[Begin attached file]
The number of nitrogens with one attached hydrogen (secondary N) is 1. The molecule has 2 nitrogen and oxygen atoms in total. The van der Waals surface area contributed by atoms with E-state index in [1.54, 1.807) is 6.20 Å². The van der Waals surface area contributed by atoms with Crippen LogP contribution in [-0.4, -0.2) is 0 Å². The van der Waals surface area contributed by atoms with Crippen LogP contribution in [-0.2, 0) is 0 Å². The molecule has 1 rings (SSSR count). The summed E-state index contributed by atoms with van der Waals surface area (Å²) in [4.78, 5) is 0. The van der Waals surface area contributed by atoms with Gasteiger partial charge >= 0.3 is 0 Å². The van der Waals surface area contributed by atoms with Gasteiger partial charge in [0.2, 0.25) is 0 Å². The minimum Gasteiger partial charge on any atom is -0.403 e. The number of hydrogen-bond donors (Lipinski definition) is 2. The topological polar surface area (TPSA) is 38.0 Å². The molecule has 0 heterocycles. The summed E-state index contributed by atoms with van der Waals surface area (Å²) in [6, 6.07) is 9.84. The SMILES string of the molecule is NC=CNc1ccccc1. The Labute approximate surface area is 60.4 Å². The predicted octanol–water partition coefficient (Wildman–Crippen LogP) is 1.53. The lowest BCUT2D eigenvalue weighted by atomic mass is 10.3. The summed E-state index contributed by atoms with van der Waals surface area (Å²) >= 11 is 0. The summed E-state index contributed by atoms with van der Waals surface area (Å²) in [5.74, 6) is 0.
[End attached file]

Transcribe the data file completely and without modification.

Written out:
The number of nitrogens with one attached hydrogen (secondary N) is 1. The molecule has 2 nitrogen and oxygen atoms in total. The van der Waals surface area contributed by atoms with E-state index in [1.54, 1.807) is 6.20 Å². The van der Waals surface area contributed by atoms with Crippen LogP contribution in [-0.4, -0.2) is 0 Å². The van der Waals surface area contributed by atoms with Crippen LogP contribution in [-0.2, 0) is 0 Å². The molecule has 1 rings (SSSR count). The summed E-state index contributed by atoms with van der Waals surface area (Å²) in [4.78, 5) is 0. The van der Waals surface area contributed by atoms with Gasteiger partial charge >= 0.3 is 0 Å². The van der Waals surface area contributed by atoms with Gasteiger partial charge in [0.2, 0.25) is 0 Å². The minimum Gasteiger partial charge on any atom is -0.403 e. The number of hydrogen-bond donors (Lipinski definition) is 2. The topological polar surface area (TPSA) is 38.0 Å². The molecule has 0 heterocycles. The summed E-state index contributed by atoms with van der Waals surface area (Å²) in [6, 6.07) is 9.84. The SMILES string of the molecule is NC=CNc1ccccc1. The Labute approximate surface area is 60.4 Å². The predicted octanol–water partition coefficient (Wildman–Crippen LogP) is 1.53. The lowest BCUT2D eigenvalue weighted by atomic mass is 10.3. The summed E-state index contributed by atoms with van der Waals surface area (Å²) >= 11 is 0. The summed E-state index contributed by atoms with van der Waals surface area (Å²) in [5.74, 6) is 0.